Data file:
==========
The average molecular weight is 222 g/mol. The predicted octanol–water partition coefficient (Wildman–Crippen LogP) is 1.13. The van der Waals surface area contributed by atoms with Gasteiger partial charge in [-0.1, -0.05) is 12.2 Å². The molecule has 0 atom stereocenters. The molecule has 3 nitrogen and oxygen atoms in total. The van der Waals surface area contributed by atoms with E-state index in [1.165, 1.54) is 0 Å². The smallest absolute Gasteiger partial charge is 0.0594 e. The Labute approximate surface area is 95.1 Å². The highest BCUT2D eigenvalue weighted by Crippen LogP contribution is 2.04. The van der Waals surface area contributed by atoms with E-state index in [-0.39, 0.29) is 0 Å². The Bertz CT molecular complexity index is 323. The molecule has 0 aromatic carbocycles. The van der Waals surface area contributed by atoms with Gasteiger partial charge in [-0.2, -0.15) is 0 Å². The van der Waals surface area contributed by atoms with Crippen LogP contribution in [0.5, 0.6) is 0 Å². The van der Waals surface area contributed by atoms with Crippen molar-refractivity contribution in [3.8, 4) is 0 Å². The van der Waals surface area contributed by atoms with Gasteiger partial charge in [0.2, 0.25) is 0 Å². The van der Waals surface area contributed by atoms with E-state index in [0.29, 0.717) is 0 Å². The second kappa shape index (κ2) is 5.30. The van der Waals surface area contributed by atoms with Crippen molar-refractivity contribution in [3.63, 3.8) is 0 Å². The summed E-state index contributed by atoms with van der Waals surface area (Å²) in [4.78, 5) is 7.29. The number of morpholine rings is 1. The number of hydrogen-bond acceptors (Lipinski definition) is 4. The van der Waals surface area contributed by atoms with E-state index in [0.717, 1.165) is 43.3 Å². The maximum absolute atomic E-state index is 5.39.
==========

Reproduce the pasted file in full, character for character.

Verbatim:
The average molecular weight is 222 g/mol. The predicted octanol–water partition coefficient (Wildman–Crippen LogP) is 1.13. The van der Waals surface area contributed by atoms with Gasteiger partial charge in [-0.1, -0.05) is 12.2 Å². The molecule has 0 atom stereocenters. The molecule has 3 nitrogen and oxygen atoms in total. The van der Waals surface area contributed by atoms with E-state index in [1.165, 1.54) is 0 Å². The smallest absolute Gasteiger partial charge is 0.0594 e. The Labute approximate surface area is 95.1 Å². The highest BCUT2D eigenvalue weighted by Crippen LogP contribution is 2.04. The van der Waals surface area contributed by atoms with E-state index in [-0.39, 0.29) is 0 Å². The Bertz CT molecular complexity index is 323. The molecule has 0 aromatic carbocycles. The van der Waals surface area contributed by atoms with Gasteiger partial charge in [-0.2, -0.15) is 0 Å². The van der Waals surface area contributed by atoms with Crippen LogP contribution in [0.5, 0.6) is 0 Å². The van der Waals surface area contributed by atoms with Crippen molar-refractivity contribution in [3.8, 4) is 0 Å². The van der Waals surface area contributed by atoms with Gasteiger partial charge in [0.2, 0.25) is 0 Å². The van der Waals surface area contributed by atoms with E-state index in [0.29, 0.717) is 0 Å². The second kappa shape index (κ2) is 5.30. The van der Waals surface area contributed by atoms with Crippen molar-refractivity contribution in [3.63, 3.8) is 0 Å². The summed E-state index contributed by atoms with van der Waals surface area (Å²) in [4.78, 5) is 7.29. The number of morpholine rings is 1. The number of hydrogen-bond acceptors (Lipinski definition) is 4. The van der Waals surface area contributed by atoms with E-state index in [0.717, 1.165) is 43.3 Å². The maximum absolute atomic E-state index is 5.39.